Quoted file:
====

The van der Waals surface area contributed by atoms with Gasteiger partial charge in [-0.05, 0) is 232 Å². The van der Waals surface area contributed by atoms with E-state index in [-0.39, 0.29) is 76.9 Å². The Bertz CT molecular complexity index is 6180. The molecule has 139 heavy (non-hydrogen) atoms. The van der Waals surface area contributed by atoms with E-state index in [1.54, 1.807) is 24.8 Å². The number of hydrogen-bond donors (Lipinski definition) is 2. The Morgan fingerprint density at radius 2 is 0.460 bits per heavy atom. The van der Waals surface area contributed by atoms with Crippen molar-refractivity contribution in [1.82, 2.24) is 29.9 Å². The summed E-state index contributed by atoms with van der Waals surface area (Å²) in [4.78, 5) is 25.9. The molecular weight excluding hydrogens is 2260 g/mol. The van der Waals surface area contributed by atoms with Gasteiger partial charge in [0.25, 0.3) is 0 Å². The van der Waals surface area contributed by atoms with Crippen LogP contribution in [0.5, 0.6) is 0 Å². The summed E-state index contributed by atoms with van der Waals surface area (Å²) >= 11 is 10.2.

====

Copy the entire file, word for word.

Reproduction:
The van der Waals surface area contributed by atoms with Gasteiger partial charge in [-0.05, 0) is 232 Å². The van der Waals surface area contributed by atoms with E-state index in [-0.39, 0.29) is 76.9 Å². The Bertz CT molecular complexity index is 6180. The molecule has 139 heavy (non-hydrogen) atoms. The van der Waals surface area contributed by atoms with E-state index in [1.54, 1.807) is 24.8 Å². The number of hydrogen-bond donors (Lipinski definition) is 2. The Morgan fingerprint density at radius 2 is 0.460 bits per heavy atom. The van der Waals surface area contributed by atoms with Crippen molar-refractivity contribution in [1.82, 2.24) is 29.9 Å². The summed E-state index contributed by atoms with van der Waals surface area (Å²) in [4.78, 5) is 25.9. The molecular weight excluding hydrogens is 2260 g/mol. The van der Waals surface area contributed by atoms with Gasteiger partial charge in [0.25, 0.3) is 0 Å². The van der Waals surface area contributed by atoms with Crippen LogP contribution in [0.5, 0.6) is 0 Å². The summed E-state index contributed by atoms with van der Waals surface area (Å²) >= 11 is 10.2.